Difference between revisions of "Clostridium cellulovorans"

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[http://www.ncbi.nlm.nih.gov/pmc/articles/PMC240319/ Sleat, R., Mah, R. A. and Robinson, R. "Isolation and Characterization of an Anaerobic, Cellulolytic Bacterium, ''Clostridium-cellulovorans'' Sp-Nov". ''Applied Environmental Microbiology''.1984.  Volume 48. p. 88-93.]<Br>
[http://www.ncbi.nlm.nih.gov/pmc/articles/PMC240319/ Sleat, R., Mah, R. A. and Robinson, R. "Isolation and Characterization of an Anaerobic, Cellulolytic Bacterium, ''Clostridium-cellulovorans'' Sp-Nov". ''Applied Environmental Microbiology''.1984.  Volume 48. p. 88-93.]<Br>
[Sample reference] [http://ijs.sgmjournals.org/cgi/reprint/50/2/489 Takai, K., Sugai, A., Itoh, T., and Horikoshi, K. "''Palaeococcus ferrophilus'' gen. nov., sp. nov., a barophilic, hyperthermophilic archaeon from a deep-sea hydrothermal vent chimney". ''International Journal of Systematic and Evolutionary Microbiology''. 2000. Volume 50. p. 489-500.]

Revision as of 01:17, 20 April 2011

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Phylogenic tree

• Kingdom - Bacteria
• Phylum - Firmicutes
• Class - Clostridia
• Order - Clostridiales
• Family - Clostridiaceae
• Genus - Clostridium



Clostridium cellulovorans

Other name: Clostridium cellulovorans strain 743B

Description and Significance

Clostridium cellulovorans (ATCC 35296) is anaerobic, spore forming and stain gram negative non-motile rods originally isolated from a batch methanogenic fermentation of hybrid poplar wood. C. cellulovorans is a mesophilic bacterium with optimum growth temperature of 37°C, though it can grow in a temperature range of 20 to 40°C. Optimum pH is 7.0, and the pH range of growth is 6.4 to 7.8. This organism produces extracellular enzyme complex known as cellulosome, which can degrade plant cell walls. As most abundantly available potential source of fermentable sugars in the world are the higher plants’ cell walls, utilization of such a vast resource for energy production would reduce the dependency on non-renewable fossil fuel. Hence, C. cellulovorans have potential industrial application for energy production.

Genome Structure

Chromosome map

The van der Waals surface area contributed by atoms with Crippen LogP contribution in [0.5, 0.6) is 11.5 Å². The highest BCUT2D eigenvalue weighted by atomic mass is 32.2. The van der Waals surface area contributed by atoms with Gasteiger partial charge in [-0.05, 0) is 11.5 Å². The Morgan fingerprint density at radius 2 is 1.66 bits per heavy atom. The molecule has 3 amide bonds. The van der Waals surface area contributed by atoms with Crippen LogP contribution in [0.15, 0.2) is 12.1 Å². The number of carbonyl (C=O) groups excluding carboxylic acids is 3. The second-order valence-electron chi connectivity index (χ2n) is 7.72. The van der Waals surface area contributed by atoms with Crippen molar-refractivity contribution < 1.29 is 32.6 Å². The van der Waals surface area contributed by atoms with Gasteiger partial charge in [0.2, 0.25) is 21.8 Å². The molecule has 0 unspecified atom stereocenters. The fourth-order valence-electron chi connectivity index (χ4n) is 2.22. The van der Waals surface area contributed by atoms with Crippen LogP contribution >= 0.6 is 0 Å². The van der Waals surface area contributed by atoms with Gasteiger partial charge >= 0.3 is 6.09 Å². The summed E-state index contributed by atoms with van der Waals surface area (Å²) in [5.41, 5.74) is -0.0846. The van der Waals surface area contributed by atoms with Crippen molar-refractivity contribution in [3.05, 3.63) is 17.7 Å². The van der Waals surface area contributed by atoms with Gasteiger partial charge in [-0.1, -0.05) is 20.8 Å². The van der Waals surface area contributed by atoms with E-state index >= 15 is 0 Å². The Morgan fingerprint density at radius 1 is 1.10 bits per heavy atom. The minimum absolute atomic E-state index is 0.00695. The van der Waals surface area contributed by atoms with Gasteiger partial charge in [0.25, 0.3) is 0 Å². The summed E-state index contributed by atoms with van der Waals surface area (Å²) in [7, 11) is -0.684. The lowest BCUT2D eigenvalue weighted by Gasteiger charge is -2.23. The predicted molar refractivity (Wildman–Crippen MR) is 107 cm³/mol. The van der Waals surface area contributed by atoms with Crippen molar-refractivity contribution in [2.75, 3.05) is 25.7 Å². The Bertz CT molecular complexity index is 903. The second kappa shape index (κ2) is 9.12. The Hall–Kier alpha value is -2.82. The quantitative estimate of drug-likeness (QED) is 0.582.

Genome sequencing of C. cellulovorans has been completed. C. Cellulovorans contains circular chromosome containing 5,123,527 bp genomes which is about 1 Mbp larger than the genomes from other cellulosomal clostridia; 57 cellulosomal genes were reported in C. cellulovorans. Number of predicted genes was the largest in C. cellulovorans as compared to other cellulosomal clostridia. C. cellulovorans contains large number of genes encoding non-cellulosomal enzymes which are more associated with polysaccharides (such as hemicelluloses and pectins) degradation than to cellulose. Scientists have found two novel genes encoding scaffolding proteins in C. cellulovorans genome

Cell Structure, Metabolism and Life Cycle

C. cellulovorans are 0.7 to 0.9 by 2.5 to 3.5 µm in size and are non-motile rods, though peritrichous flagella were detected under electron microscopy. Both spores and vegetative colonies of C. cellulovorans are irregular, containing opaque edge and a center devoid. Spores are oblong that occur either centrally or subterminally within the mature sporangium. It produces plant cell wall degrading extracellular multienzyme complex called cellulosome. When grown in cellulose, C. cellulovorans forms ultrastructural protuberances, which may be aggregation of smaller cellulosome complexes, also known as polycellulosomes.

C. cellulovorans grown in cellulose (A) and in other medium (B)

<Br Cellulosomal components synergistically interact to catalyze the degradation of cellulose and hence, cellulosome acts as a macromolecular machine. Apart from cellulose, C. cellulovorans ferments various carbon sources, such as xylan, pectin, cellobiose, glucose, fructose, galactose, sucrose, lactose and mannose and the fermentation products are hydrogen, carbon dioxide, acetate, butyrate, formate and lactate.

Ecology and Pathogenesis

Clostridium cellulovorans is non pathogenic to human beings.


Bayer, E. A., Shimon, L. J. W., Shoham, Y. and Lamed, R. "Cellulosomes - Structure and ultrastructure". Journal of Structural Biology. 1998. Volume 124. p. 221-234.

Blair, B. G. and Anderson, K. L. "Regulation of cellulose-inducible structures of Clostridium cellulovorans. Can J Microbiol. 1999. Volume 45. p. 242-249.

Himmel, M. E., Ruth, M. F. and Wyman, C. E. "Cellulase for commodity products from cellulosic biomass". Current opinion in biotechnology. 1999.Volume 10. p. 358-364.

Tamaru, Y. et al. "Genome Sequence of the Cellulosome-Producing Mesophilic Organism Clostridium cellulovorans 743B". 2010. Journal of Bacteriology. 2010. Volume 192. p. 901-902.

Tamaru, Y., Miyake, H., Kuroda, K., Ueda, M. and Doi, R. H. "Comparative genomics of the mesophilic cellulosome-producing Clostridium cellulovorans and its application to biofuel production via consolidated bioprocessing". Environtal Technology. 2010. Volume 31. p. 889-903.

Tamaru, Y. and Doi, P. H. "Pectate lyase A, an enzymatic subunit of the Clostridium cellulovorans cellulosome". Proceedings of the National Academy of Sciences of the USA.2001. Volume 98. p. 4125-4129.

Sleat, R., Mah, R. A. and Robinson, R. "Isolation and Characterization of an Anaerobic, Cellulolytic Bacterium, Clostridium-cellulovorans Sp-Nov". Applied Environmental Microbiology.1984. Volume 48. p. 88-93.


Page authored by Umesh Adhikari and Joe Araiz, student of Prof. Jay Lennon at Michigan State University.